Proposals revisit Cook Inlet fish battles
Deadlines have passed for proposals to the 2017 Upper Cook Inlet finfish meeting of the Alaska Board of Fisheries.
The proposal book, now under review, is stuffed with 499 pages that largely carry over the battles fought in the 2014 meeting, when the two-week Board of Fisheries marathon gave way to new rules for the Kenai River management plans that added fuel to the so-called Cook Inlet “fish wars.”
The book is currently under review for the 166 proposals submitted.
More than a dozen proposals look to modify or entirely repeal the Kenai River Late Run King Salmon Management Plan and the Kenai River Late Run Sockeye Salmon Management Plan.
The current late run king salmon plan include restrictions on commercial sockeye fishing and sport fishery bait usage when the department projects an in-river run of less than 22,500 fish. The late run sockeye plan, which begins after the sport fishery closes on July 31, restricts the commercial setnet fleet to 36 hours through Aug. 15 if the Alaska Department of Fish and Game projects a king salmon escapement of less than 22,500 fish.
Commercial fishermen largely resent the August sockeye rules and have been restricted by them to some degree in each of the last three years since they were adopted in 2014. However, ADFG used its emergency management authority to allow a 12-hour setnet opener on Aug. 9 after using the allowed 36 hours for the month in the previous week in order to keep late run sockeye from exceeding the in-river goal for the Kenai River.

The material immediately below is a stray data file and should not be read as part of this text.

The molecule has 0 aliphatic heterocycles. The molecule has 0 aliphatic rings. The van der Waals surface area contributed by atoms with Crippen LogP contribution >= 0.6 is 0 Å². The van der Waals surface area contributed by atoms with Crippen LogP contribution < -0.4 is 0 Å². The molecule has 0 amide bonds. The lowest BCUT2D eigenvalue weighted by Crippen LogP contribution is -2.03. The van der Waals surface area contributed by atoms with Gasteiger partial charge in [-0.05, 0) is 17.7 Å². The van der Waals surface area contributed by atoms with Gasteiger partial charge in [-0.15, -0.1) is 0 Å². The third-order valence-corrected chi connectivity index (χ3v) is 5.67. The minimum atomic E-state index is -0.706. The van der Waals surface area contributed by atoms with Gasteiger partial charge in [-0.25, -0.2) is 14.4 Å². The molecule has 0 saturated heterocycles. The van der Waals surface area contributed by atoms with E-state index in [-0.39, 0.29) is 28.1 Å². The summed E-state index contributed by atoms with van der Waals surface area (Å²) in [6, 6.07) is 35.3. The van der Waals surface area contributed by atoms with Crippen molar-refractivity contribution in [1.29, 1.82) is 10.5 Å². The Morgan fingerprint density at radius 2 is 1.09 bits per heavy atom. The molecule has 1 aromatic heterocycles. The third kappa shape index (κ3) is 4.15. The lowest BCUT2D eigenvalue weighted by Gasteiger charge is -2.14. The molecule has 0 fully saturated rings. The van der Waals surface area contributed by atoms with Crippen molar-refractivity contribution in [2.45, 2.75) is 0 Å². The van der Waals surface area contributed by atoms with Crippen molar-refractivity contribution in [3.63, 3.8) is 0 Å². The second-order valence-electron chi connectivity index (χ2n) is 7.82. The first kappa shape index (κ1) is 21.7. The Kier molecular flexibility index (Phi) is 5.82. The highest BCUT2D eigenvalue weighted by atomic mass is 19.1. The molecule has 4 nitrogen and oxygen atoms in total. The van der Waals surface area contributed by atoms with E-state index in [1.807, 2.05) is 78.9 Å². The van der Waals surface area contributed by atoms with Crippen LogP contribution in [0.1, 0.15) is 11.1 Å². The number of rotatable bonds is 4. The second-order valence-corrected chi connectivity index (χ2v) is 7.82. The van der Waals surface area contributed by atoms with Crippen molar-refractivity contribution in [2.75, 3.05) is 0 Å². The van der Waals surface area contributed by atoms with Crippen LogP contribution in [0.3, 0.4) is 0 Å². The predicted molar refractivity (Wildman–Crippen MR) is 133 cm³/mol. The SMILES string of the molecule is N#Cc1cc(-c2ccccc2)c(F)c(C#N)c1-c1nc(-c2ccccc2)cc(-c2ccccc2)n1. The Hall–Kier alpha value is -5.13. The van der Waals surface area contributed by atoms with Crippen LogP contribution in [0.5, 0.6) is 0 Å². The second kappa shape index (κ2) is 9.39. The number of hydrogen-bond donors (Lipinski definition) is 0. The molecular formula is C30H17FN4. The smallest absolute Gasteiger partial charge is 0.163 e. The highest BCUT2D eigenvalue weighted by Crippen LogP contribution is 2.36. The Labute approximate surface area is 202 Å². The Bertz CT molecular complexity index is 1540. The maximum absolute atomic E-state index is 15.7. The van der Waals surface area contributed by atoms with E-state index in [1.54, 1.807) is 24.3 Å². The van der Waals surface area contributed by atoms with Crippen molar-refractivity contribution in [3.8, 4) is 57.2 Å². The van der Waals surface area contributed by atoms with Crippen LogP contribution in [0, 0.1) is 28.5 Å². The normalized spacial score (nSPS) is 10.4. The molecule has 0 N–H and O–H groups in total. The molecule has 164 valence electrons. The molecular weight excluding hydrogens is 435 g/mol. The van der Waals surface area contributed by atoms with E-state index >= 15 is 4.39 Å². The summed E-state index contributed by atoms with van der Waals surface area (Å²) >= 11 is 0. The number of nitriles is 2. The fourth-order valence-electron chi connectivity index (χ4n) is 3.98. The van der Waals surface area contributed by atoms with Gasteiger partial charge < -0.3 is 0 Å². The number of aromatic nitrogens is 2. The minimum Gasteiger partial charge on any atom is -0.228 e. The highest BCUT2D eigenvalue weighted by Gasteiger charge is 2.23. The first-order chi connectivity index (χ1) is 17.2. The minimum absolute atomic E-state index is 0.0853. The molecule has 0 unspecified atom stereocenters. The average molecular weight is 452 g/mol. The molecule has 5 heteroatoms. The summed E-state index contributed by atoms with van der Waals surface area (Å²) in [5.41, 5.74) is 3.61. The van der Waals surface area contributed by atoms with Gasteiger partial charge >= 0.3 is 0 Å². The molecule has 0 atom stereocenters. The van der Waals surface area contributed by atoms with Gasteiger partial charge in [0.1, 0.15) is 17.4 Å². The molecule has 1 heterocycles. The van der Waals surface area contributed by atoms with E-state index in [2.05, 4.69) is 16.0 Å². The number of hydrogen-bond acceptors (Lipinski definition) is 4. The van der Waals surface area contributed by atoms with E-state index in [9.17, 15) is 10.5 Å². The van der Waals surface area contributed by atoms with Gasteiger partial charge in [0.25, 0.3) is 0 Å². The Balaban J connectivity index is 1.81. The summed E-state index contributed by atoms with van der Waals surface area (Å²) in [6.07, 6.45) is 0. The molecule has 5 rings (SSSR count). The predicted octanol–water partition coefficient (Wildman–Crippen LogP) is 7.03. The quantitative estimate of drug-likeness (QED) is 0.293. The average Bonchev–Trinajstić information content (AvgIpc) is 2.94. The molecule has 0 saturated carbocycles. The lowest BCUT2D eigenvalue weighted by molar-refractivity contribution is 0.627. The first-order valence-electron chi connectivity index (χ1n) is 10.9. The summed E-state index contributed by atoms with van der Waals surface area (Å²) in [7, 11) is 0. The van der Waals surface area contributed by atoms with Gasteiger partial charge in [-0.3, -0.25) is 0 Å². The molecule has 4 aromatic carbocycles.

Some fishermen say the August restrictions are a de facto optimum escapement goal. While ADFG sets the sustainable escapement goal, or SEG, the board may set optimum escapement goals, or OEG. An OEG may not be lower than the sustainable escapement goal, but the board may choose a higher range for reasons such as passing more fish to in-river users.
“The current provisions in 5 AAC 21.359(e) and (f), which were adopted in 2014, have essentially created an optimal escapement goal (OEG) for Kenai River late-run king salmon bore disproportionately by the Upper Subdistrict set gillnet fishery,” wrote Joel Doner. “The current management plan places the entire burden of conservation for this stock in August solely on the set gillnet fishery.”
Because the Kenai River is managed with a sustainable escapement goal of 15,000 to 30,000 king salmon, commercial fishermen wonder why the number comes up at all.
“There is no biological reason or data, that can justify for this number,” wrote Gary Hollier in his proposal. “22,500 puts unnecessary restrictions on the ESSN (East Side setnet) fishery. In the Kenai-East Forelands sections, where in some years up to 25 percent of their harvest can occur in August, the current regulation is very devastating. If 15,000 is the minimum goal, and the minimum escapement goal is projected, why are there any time restrictions put on the set net fleet?”
The Anchorage Advisory Committee, one of dozens around the state that make recommendations to the Board of Fisheries, wants to decouple the restrictions on commercial sockeye harvest for the Kenai and Kasilof rivers if the use of bait is prohibited in the Kenai River for king salmon.
“Allowing ADFG to independently use the 36 hours in each beach will make meeting the objective of maximizing sockeye salmon harvest more effective, and thus, more efficient,” wrote the committee.
Elements of the August plan, said others, have tied ADFG management’s hands with the 36-hour limit.